What they perhaps failed to fully account for is that creativity is a difficult thing to muster on command and you can’t know if you’ll be proud of your creation by a certain deadline, yet that is what this kind of subscription model demands. If you’ve ever struggled to be creative to a deadline—whether it’s an essay you had two weeks to write, a D&D session you had a week to prepare for, or indeed a song you had a month to make—you’ll know there comes a point where you have to aim for ‘good enough’ or miss the deadline, pride be damned. In this way, rigid deadlines can encourage falling into old, comfortable patterns and well-worn tropes, creating ‘just words punched in a template’ rather than bold, new ideas.
The progressive metal genre, as much as I love it, is particularly prone to this kind of cookie-cutter writing, to finding ‘a catchy way of saying nothing’, often conveying unfocused anger at ~something~, vague metaphysical nonsense, or metaphors so abstract they’re essentially meaningless. Indeed, you can ‘interpret the meaning to mean whatever you want it to be’. This is the trap that Protest The Hero fell into repeatedly with Pacific Myth. It was something I sensed, but didn’t interrogate. A vague feeling that something was missing. But I pushed it aside. I love this band, after all. Maybe I just need to listen to the songs a few more times, then they’ll click like their old ones did.
Caravan woke me from that stupor. It begins in much the same way the rest of the tracks do, with an extended, largely incomprehensible mixed metaphor that washes over me, leaving very little impression behind. I’m once again lulled into shutting my brain off, enjoying the ‘empty poetry’ and tasty riffs, until, suddenly, there’s a shift.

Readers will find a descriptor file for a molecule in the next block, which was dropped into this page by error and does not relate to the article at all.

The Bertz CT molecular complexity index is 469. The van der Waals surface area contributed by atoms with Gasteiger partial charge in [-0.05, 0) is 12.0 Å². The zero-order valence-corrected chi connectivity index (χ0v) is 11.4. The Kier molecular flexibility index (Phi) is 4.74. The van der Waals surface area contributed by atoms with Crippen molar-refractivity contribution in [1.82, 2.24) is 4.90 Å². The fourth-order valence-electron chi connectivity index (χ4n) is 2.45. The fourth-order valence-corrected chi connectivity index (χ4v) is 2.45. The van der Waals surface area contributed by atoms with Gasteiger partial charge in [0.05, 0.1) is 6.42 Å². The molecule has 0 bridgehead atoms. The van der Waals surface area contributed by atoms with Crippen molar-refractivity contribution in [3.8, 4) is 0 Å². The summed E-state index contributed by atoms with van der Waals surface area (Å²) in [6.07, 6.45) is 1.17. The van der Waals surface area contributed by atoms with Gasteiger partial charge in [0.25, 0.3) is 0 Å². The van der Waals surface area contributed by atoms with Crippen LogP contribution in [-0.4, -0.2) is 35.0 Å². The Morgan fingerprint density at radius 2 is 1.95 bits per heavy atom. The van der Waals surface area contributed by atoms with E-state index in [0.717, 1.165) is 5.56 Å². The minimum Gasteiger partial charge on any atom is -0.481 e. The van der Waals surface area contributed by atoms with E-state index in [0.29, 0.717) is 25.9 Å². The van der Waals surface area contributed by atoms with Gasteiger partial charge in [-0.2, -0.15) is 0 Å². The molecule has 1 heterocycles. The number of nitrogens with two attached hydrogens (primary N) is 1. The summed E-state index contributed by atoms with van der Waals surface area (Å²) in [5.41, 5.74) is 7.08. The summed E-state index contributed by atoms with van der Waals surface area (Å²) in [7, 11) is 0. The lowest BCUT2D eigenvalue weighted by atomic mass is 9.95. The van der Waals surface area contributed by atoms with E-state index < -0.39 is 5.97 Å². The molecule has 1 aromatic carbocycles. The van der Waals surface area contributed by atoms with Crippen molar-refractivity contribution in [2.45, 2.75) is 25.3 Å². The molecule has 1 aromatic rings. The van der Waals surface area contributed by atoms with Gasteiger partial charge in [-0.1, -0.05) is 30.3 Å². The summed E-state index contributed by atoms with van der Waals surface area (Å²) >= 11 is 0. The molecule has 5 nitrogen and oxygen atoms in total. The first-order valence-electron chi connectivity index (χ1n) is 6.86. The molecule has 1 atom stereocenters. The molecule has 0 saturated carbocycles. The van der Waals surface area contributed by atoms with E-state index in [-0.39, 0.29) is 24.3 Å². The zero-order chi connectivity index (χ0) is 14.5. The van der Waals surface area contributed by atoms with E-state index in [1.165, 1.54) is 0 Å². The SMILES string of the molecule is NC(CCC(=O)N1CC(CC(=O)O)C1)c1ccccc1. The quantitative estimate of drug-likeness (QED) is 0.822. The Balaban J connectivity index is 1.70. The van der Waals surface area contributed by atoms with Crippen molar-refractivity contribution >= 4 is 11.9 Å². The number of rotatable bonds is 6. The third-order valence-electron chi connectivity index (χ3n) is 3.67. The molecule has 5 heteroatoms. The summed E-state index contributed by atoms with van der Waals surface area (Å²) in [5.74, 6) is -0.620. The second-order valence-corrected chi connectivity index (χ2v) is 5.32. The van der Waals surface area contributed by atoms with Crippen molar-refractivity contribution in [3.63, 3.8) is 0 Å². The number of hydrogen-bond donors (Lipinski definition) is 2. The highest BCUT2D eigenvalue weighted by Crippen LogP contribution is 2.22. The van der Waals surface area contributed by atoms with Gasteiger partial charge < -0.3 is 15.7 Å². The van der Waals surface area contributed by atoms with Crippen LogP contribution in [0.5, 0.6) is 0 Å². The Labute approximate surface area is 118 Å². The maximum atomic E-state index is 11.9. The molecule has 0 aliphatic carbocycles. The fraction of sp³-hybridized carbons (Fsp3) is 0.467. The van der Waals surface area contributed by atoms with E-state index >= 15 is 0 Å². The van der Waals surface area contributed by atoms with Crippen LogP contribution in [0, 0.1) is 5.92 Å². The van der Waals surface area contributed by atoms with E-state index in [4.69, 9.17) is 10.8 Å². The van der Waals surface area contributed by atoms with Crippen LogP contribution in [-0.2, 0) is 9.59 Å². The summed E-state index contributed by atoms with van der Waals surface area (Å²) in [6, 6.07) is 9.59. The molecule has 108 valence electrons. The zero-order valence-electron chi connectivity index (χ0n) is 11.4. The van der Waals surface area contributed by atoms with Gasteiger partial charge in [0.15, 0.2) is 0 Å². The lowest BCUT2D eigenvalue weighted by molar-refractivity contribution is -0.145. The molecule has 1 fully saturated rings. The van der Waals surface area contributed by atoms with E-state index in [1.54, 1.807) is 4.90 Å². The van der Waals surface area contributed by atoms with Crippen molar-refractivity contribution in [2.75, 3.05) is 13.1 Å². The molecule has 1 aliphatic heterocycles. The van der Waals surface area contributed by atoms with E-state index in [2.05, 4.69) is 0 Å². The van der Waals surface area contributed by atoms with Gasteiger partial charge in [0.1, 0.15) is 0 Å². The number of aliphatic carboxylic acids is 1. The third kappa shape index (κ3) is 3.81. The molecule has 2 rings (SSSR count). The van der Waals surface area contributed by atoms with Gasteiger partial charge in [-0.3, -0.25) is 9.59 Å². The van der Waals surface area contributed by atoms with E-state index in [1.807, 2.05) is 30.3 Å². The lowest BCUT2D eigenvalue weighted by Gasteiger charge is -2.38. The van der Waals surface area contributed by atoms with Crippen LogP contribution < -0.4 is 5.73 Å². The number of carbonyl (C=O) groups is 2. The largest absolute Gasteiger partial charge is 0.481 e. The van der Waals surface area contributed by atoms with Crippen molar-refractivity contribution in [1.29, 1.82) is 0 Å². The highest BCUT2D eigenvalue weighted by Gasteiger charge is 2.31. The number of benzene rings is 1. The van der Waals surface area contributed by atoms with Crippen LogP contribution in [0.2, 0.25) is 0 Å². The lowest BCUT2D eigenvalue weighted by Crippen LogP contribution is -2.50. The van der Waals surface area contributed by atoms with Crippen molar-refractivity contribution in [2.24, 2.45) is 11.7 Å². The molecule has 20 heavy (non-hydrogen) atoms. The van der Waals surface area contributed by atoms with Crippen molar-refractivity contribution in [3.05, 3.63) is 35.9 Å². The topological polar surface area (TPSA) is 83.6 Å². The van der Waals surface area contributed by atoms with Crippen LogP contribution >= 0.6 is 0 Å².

‘The Sun, the Moon, the Earth, the shore. Tired metaphors played out before your eyes.’ I start to rouse. Before I was entirely passive, but now all of a sudden my eyes are involved. And hey, isn’t that first lyric similar to one from the other tracks? The critical direction continues, but, eyes still bleary, I do not yet realise where it is headed, until the song crescendos and lead singer Rody Walker screams ‘You are the problem! I am the problem!’, condemning us both for allowing our standards to slip. Finally, as I’m wide awake and alert, Rody asks ‘Are you satisfied?’ and before I even have the chance to answer he tells me ‘Don’t be satisfied.’
What makes this so affecting is how right he was. I made excuses and pushed aside that hollow feeling while listening to each song come out, month after month. I convinced myself I was satisfied, but truly, I wasn’t. Caravan changed all of that.